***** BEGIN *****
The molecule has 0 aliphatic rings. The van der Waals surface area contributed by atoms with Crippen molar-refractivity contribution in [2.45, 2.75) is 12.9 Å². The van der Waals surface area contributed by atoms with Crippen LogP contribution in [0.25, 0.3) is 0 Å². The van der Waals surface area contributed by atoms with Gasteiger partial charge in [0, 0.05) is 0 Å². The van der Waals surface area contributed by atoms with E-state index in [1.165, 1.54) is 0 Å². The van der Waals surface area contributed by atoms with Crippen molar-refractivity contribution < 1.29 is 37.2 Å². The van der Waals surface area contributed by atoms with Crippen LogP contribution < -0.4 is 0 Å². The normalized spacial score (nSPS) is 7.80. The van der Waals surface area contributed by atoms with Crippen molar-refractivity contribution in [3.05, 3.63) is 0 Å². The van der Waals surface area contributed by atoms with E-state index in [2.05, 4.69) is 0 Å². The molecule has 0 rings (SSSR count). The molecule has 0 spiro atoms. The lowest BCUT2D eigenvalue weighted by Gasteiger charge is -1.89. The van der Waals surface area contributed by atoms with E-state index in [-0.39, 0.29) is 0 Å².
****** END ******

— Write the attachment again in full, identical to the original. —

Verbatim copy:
The molecule has 0 aliphatic rings. The van der Waals surface area contributed by atoms with Crippen molar-refractivity contribution in [2.45, 2.75) is 12.9 Å². The van der Waals surface area contributed by atoms with Crippen LogP contribution in [0.25, 0.3) is 0 Å². The van der Waals surface area contributed by atoms with Gasteiger partial charge in [0, 0.05) is 0 Å². The van der Waals surface area contributed by atoms with E-state index in [1.165, 1.54) is 0 Å². The van der Waals surface area contributed by atoms with Crippen molar-refractivity contribution < 1.29 is 37.2 Å². The van der Waals surface area contributed by atoms with Crippen LogP contribution < -0.4 is 0 Å². The normalized spacial score (nSPS) is 7.80. The van der Waals surface area contributed by atoms with Crippen molar-refractivity contribution in [3.05, 3.63) is 0 Å². The van der Waals surface area contributed by atoms with E-state index in [2.05, 4.69) is 0 Å². The molecule has 0 rings (SSSR count). The molecule has 0 spiro atoms. The lowest BCUT2D eigenvalue weighted by Gasteiger charge is -1.89. The van der Waals surface area contributed by atoms with E-state index in [-0.39, 0.29) is 0 Å².